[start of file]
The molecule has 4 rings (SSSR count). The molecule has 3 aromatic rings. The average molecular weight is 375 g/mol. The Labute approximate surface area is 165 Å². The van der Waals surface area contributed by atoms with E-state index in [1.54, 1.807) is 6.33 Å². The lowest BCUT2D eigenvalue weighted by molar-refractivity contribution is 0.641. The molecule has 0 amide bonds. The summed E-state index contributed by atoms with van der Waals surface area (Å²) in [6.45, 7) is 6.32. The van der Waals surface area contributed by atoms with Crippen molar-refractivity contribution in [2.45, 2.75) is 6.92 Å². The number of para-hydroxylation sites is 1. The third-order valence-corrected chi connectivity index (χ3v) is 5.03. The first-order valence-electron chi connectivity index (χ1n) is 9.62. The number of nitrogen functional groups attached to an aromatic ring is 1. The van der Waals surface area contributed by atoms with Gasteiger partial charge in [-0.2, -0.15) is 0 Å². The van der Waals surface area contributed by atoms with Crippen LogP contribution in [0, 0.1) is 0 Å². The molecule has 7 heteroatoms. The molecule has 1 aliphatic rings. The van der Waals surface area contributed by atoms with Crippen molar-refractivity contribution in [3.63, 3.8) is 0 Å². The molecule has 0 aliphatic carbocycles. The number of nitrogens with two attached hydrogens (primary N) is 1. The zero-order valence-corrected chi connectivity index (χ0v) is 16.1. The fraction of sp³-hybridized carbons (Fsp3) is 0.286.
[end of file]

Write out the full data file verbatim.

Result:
The molecule has 4 rings (SSSR count). The molecule has 3 aromatic rings. The average molecular weight is 375 g/mol. The Labute approximate surface area is 165 Å². The van der Waals surface area contributed by atoms with E-state index in [1.54, 1.807) is 6.33 Å². The lowest BCUT2D eigenvalue weighted by molar-refractivity contribution is 0.641. The molecule has 0 amide bonds. The summed E-state index contributed by atoms with van der Waals surface area (Å²) in [6.45, 7) is 6.32. The van der Waals surface area contributed by atoms with Crippen molar-refractivity contribution in [2.45, 2.75) is 6.92 Å². The number of para-hydroxylation sites is 1. The third-order valence-corrected chi connectivity index (χ3v) is 5.03. The first-order valence-electron chi connectivity index (χ1n) is 9.62. The number of nitrogen functional groups attached to an aromatic ring is 1. The van der Waals surface area contributed by atoms with Gasteiger partial charge in [-0.2, -0.15) is 0 Å². The van der Waals surface area contributed by atoms with Crippen LogP contribution in [0, 0.1) is 0 Å². The molecule has 7 heteroatoms. The molecule has 1 aliphatic rings. The van der Waals surface area contributed by atoms with Crippen molar-refractivity contribution in [3.63, 3.8) is 0 Å². The molecule has 0 aliphatic carbocycles. The number of nitrogens with two attached hydrogens (primary N) is 1. The zero-order valence-corrected chi connectivity index (χ0v) is 16.1. The fraction of sp³-hybridized carbons (Fsp3) is 0.286.